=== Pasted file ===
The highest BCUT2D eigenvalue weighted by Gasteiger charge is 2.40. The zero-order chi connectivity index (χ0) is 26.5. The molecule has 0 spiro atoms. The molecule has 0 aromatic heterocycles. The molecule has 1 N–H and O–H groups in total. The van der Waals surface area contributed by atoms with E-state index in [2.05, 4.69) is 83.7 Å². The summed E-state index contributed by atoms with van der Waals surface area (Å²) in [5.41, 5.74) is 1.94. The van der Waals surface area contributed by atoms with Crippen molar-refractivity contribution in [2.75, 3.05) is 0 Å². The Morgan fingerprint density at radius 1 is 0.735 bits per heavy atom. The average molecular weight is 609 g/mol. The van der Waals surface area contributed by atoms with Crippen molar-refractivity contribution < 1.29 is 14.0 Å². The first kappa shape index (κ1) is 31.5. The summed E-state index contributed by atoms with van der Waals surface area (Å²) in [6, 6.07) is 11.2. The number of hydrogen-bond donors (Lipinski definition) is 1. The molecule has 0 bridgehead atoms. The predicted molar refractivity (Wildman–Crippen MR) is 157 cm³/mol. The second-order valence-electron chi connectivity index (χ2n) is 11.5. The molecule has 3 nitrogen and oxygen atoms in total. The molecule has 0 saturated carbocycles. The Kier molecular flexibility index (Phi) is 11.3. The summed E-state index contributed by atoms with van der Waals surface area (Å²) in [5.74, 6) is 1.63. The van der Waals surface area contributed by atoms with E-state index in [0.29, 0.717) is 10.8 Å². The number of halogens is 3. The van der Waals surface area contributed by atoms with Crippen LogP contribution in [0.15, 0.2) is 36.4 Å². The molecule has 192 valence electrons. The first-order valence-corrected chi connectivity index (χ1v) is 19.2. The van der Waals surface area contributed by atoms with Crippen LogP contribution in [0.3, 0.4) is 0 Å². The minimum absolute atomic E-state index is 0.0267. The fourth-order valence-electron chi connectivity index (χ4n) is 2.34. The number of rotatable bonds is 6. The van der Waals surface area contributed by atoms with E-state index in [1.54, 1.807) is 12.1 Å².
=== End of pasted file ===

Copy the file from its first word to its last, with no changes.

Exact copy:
The highest BCUT2D eigenvalue weighted by Gasteiger charge is 2.40. The zero-order chi connectivity index (χ0) is 26.5. The molecule has 0 spiro atoms. The molecule has 0 aromatic heterocycles. The molecule has 1 N–H and O–H groups in total. The van der Waals surface area contributed by atoms with E-state index in [2.05, 4.69) is 83.7 Å². The summed E-state index contributed by atoms with van der Waals surface area (Å²) in [5.41, 5.74) is 1.94. The van der Waals surface area contributed by atoms with Crippen molar-refractivity contribution in [2.75, 3.05) is 0 Å². The Morgan fingerprint density at radius 1 is 0.735 bits per heavy atom. The average molecular weight is 609 g/mol. The van der Waals surface area contributed by atoms with Crippen molar-refractivity contribution < 1.29 is 14.0 Å². The first kappa shape index (κ1) is 31.5. The summed E-state index contributed by atoms with van der Waals surface area (Å²) in [6, 6.07) is 11.2. The number of hydrogen-bond donors (Lipinski definition) is 1. The molecule has 0 bridgehead atoms. The predicted molar refractivity (Wildman–Crippen MR) is 157 cm³/mol. The second-order valence-electron chi connectivity index (χ2n) is 11.5. The molecule has 3 nitrogen and oxygen atoms in total. The molecule has 0 saturated carbocycles. The Kier molecular flexibility index (Phi) is 11.3. The summed E-state index contributed by atoms with van der Waals surface area (Å²) in [5.74, 6) is 1.63. The van der Waals surface area contributed by atoms with E-state index in [0.29, 0.717) is 10.8 Å². The number of halogens is 3. The van der Waals surface area contributed by atoms with Crippen LogP contribution in [0.15, 0.2) is 36.4 Å². The molecule has 192 valence electrons. The first-order valence-corrected chi connectivity index (χ1v) is 19.2. The van der Waals surface area contributed by atoms with Crippen LogP contribution in [0.3, 0.4) is 0 Å². The minimum absolute atomic E-state index is 0.0267. The fourth-order valence-electron chi connectivity index (χ4n) is 2.34. The number of rotatable bonds is 6. The van der Waals surface area contributed by atoms with E-state index in [1.54, 1.807) is 12.1 Å².